But the biggest plaudit yesterday came in the shape of a tweet from a Director of Football at Issaquah Soccer Club called Jimmy Ball.
“McCarthy Magnificent,” he tweeted. “Should be given the no.8 shirt for me. Absolutely worthy.”
Jimmy is the son of the second greatest footballer ever to pull on a Royal Blue shirt.
And if he believes James McCarthy is a worthy successor to Alan Ball’s number eight shirt that is high praise indeed.
McCarthy has been almost ever present this season – and is pretty much out on his own in that respect.
David Moyes was often said to be a master of eking out the best of limited resources at Everton.
But what has often been overlooked is the way Martinez has managed his resources this season.
He lost Darron Gibson and Arouna Kone for virtually all of the season, lost Bryan Oviedo for half the campaign, saw his skipper Phil Jagielka sidelined for a couple of months, then Ross Barkley and Steven Pienaar spend significant chunks of time on the injured list.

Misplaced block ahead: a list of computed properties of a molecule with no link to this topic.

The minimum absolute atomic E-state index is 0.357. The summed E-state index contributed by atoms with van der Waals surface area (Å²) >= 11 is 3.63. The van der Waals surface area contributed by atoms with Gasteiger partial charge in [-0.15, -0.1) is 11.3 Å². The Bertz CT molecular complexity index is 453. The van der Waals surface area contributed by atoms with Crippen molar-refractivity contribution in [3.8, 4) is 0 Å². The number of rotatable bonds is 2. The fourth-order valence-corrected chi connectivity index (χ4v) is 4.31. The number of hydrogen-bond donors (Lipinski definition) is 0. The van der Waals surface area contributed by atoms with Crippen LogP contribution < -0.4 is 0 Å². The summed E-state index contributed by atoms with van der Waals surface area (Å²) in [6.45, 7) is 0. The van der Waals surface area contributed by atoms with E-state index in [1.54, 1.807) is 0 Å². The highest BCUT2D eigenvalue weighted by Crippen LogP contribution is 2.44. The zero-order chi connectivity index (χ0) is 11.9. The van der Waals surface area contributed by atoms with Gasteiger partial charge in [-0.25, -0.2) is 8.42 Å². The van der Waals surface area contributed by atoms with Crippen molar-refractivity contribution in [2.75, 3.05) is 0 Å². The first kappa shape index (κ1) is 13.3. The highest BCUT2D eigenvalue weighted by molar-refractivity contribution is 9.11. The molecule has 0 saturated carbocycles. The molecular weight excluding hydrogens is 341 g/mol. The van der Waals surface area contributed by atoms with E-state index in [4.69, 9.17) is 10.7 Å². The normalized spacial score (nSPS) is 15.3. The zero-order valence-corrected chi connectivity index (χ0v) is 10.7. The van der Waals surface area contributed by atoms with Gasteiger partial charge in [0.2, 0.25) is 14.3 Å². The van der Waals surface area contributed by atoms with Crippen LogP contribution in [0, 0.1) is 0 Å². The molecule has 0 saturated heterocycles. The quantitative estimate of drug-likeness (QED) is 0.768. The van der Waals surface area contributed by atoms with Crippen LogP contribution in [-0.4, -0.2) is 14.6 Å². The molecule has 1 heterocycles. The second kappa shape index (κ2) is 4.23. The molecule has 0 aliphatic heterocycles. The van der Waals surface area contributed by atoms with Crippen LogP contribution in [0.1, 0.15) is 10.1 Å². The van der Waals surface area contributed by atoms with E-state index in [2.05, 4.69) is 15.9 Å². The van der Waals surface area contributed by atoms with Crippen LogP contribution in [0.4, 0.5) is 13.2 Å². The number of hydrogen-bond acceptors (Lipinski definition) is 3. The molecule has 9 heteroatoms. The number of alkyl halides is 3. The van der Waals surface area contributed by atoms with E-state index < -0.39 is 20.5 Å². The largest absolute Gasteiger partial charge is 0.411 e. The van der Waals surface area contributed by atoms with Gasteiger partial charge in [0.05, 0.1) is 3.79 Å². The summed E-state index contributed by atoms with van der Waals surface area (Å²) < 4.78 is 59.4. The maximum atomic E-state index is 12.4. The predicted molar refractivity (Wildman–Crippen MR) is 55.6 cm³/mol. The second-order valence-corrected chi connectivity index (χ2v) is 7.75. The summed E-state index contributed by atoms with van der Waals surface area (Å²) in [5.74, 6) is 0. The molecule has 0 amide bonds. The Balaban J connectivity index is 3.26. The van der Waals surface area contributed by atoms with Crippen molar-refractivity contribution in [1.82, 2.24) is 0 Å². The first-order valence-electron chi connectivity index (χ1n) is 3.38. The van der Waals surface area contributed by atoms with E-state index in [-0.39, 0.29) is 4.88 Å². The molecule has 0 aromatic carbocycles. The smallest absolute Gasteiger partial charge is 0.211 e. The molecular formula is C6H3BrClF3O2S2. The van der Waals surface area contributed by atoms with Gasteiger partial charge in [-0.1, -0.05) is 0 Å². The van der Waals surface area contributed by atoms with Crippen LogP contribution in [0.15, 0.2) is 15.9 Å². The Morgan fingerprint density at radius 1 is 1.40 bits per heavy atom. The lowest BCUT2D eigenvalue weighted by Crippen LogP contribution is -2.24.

Rather than bleat, Martinez’s mantra has been to promote youth and fringe players – and accentuate the positives.
He was at it again yesterday.
Sylvain Distin could now miss the Blues remaining matches after pulling his hamstring in the first half.
Antolin Alcaraz and John Stones is a central defensive partnership which is easy on the eye, awful on the nerves, but Martinez spoke of how “phenomenal” Alcaraz had been and how he looked like he had been playing for months not minutes.
Once again it was all about accentuating the positives.
If the Blues team bus ever gets stuck outside The Sandon in the shadow of the Kop, he’ll probably talk about it as being a great team bonding opportunity.